The current pandemic has changed many parts of our daily lives and impacted on our work and social lives in a way that has never been seen before. For students going to university this year this is no exception.
As the nation attempts to deal with a second wave of the virus, students from across the country are being asked to reduce their socialising and attend many lectures virtually, and in some cases students are being asked to isolate in their accommodation to control outbreaks.
For those living in university owned and private purpose built accommodation, this means they're spending a significantly larger amount of their time in their rooms and flats and not interacting with others in a way that they would have done so in years gone by. For many, going to university will be the first time that many young people will have spent a significant amount of time away from home, away from parents and their social circle. This can have a real negative impact on student welfare and mental health.
Institutions themselves are also having to adapt to meet local lockdown restrictions and also be mindful of their own duty of care to their students. Consequently many courses are now operating a 40, 50 or even 80% online teaching programme. For students this means their missing out on a major part of their university experience, interacting with others and being able to easily ask questions. For vocational courses the move to online learning is of significant disadvantage.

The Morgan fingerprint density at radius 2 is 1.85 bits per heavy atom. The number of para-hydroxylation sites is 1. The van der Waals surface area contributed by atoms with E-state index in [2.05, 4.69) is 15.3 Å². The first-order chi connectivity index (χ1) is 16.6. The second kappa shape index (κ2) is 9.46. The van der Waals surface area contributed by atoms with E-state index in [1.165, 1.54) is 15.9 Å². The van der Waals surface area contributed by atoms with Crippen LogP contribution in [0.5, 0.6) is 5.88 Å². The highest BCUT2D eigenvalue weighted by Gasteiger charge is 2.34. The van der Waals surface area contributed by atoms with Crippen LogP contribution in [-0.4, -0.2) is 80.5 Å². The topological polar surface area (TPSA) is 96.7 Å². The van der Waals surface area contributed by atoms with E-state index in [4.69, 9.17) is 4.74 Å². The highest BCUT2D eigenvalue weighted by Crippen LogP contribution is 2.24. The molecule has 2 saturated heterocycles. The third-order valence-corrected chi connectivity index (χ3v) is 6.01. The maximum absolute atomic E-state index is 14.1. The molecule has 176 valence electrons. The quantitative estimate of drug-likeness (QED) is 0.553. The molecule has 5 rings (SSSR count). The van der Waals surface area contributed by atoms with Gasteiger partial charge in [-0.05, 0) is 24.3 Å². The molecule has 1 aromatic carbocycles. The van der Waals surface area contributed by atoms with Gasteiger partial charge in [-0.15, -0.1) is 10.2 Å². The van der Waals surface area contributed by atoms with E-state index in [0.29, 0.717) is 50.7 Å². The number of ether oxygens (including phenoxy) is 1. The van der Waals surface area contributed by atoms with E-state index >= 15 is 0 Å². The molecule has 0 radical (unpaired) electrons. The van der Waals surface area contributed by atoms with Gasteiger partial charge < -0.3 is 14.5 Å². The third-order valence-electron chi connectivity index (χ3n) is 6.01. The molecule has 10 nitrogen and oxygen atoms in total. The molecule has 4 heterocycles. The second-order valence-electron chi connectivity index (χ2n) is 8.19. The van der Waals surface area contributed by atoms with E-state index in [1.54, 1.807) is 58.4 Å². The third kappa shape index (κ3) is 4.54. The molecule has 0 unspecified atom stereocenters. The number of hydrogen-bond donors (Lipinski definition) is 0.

Whether it be a shift to online learning, the need to spend more time speaking to fiends and family or entertainment, students in PBSA rely hugely of fast and reliable internet provision. Accommodation blocks may house hundreds of students, many of which will all be working, studying or looking for entertainment and communication at any one time. It's therefore absolutely critical that the internet provision at this accommodation is up to the job.
Bandwidth use has been steadily rising year on year thanks to the rise of services such as Zoom, Netflix, gaming and social media. Broadband services based around older, copper based networks were already struggling to cope with the increased demand even before the pandemic, now things for many students are looking pretty bleak internet wise.
Of course we all hope that the pandemic will pass and some sense of normality can be resumed, however it is likely that there will be a permanent shift in university and student behaviour. This is likely to result in increased use of online services and increased strain on legacy networks. For universities and accommodation providers, now is the ideal time to look at investing in future proofed fibre neworking. Only this technology can deliver the fastest and most reliable speeds and bandwidth available today and easily up gradable to tomorrow as technology develops further. In turn, providing this ultrafast connectivity will improve student satisfaction and help their overall welfare too.